In the bathroom, I keep an ovulation monitor, a box of Gonal-F hormone, and a bag of syringes—reminders of my three-year bout with infertility. For some reason, I can’t throw them away. Perhaps I’m not ready to forget where I’ve been.
While our daughter’s birth was a happy accident, it took the best of Western and Eastern medicine to bring our little boy into the world. For months, I gave myself hormone injections. I got pregnant, only to miscarry. I had surgery to clear up endometriosis, then to remove a polyp. Moving to in vitro fertilization, we amped up the hormones. The first round didn’t work. But when we implanted four frozen embryos (my mother was horrified by the prospect of all those babies), in combination with acupuncture, our son Lincoln—just Lincoln—was born.
Throughout the wrenching cycles of hope and disappointment, it was comforting to know I wasn’t alone. Friends from Brown and elsewhere were struggling with infertility. One conceived both her girls through IVF. Two more sought help from surrogate mothers.
Forget book clubs. Brown ought to set up alumnae infertility groups. Among women of our era, infertility is practically a rite of passage, on par with menstruation, marriage, and menopause. Since the first U.S. baby was conceived outside the womb in 1981, the use of IVF and other assisted reproductive treatments has skyrocketed. In 2001, 1 percent of babies were conceived in a lab.
While this is good news for couples who in earlier days might have remained childless, high-tech intervention takes its toll. Endless shots, exorbitant bills, and agonizing ethical quandaries make infertility treatment a debilitating ordeal. Women turn to mad science for myriad reasons, from blocked tubes to genetic disorders to uterine cancer. My biggest roadblock to a second pregnancy was age.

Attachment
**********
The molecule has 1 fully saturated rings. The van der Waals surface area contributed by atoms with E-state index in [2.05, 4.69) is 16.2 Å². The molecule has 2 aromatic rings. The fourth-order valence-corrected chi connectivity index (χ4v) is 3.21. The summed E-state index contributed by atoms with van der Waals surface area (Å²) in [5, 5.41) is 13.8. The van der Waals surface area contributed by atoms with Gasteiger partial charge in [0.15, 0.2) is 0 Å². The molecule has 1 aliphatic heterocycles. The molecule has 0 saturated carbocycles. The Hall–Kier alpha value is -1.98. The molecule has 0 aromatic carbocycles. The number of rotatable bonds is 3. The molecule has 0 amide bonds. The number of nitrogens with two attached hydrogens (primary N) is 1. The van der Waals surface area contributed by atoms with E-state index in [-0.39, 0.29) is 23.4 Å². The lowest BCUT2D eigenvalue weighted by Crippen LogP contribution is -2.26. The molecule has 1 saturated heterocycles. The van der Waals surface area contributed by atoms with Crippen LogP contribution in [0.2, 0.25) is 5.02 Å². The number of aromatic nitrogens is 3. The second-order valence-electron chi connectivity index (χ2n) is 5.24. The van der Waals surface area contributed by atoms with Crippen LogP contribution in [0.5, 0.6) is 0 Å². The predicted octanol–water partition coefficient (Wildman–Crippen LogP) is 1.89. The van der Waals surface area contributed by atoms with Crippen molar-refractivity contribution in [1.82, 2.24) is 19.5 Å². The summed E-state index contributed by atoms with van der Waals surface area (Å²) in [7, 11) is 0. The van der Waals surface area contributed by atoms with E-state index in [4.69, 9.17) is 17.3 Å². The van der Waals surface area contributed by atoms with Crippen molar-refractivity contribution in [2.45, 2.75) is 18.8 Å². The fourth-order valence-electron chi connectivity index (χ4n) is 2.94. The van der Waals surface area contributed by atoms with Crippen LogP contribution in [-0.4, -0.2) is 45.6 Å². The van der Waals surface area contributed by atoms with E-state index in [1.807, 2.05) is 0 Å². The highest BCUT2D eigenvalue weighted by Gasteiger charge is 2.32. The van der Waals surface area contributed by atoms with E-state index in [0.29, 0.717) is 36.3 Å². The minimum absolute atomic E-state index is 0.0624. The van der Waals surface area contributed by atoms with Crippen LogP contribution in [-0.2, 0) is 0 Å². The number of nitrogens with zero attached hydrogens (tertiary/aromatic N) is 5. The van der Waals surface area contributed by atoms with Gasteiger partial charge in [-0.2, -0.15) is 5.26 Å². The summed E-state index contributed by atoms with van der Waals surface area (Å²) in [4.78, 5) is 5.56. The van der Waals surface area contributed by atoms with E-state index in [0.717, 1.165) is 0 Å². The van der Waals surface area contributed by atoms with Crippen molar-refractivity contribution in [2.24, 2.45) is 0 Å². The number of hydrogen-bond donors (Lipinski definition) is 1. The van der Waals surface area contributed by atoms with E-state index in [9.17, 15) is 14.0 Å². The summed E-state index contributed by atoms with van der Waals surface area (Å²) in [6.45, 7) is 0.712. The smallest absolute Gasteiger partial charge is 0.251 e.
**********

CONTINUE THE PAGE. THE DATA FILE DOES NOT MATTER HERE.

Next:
I was forty when Lincoln was born. Why did I wait so long? Indecisiveness? Immaturity? The Peter Pan syndrome?
In my twenties, I simply wasn’t ready. While I don’t consider myself a “career momma,” a loathsome term, I am a teacher and a writer and I love what I do. I worked hard in my twenties, met my husband in my thirties, and soon after we started a family. This pace felt right.
Who knew my fertility would plummet? No one warned me! Okay, my mother warned me (but could I really have been expected to listen?). Certainly the media tried to warn me, with ticking clocks and images of Bridget Jones in a bunny costume, but those mean-spirited predictions of spinsterhood and barren wombs only paralyzed me as I tried to find a lifelong mate. Love can’t always be hurried.
Much of America was aghast when Aleta St. James, sister of Guardian Angel founder Curtis Sliwa, delivered twins at fifty-six. How could she? How selfish. While changing diapers in your late fifties is hardly ideal for mother or child, I applaud the way science has begun to reduce one of the great biological inequities of our species: that men can sire children until the grave, while women struggle after thirty-five. Tony Randall fathered a child at seventy-seven; Saul Bellow at eighty-four.
Still, I worry about the next generation. Americans really ought to invest more time and money and brainpower in devising ways to make work and parenting more compatible—from daycare to paid maternity leave to flex time. It’s not that women “want it all,” as some social critics sneer; we merely want what so many men enjoy: rewarding work and a family.
Until it becomes easier to combine these two fundamental callings, many women will postpone motherhood, hoping science can keep their bodies forever fertile.
Lili Wright teaches writing at DePauw University in Greencastle, Indiana, and is author of Learning to Float, a memoir.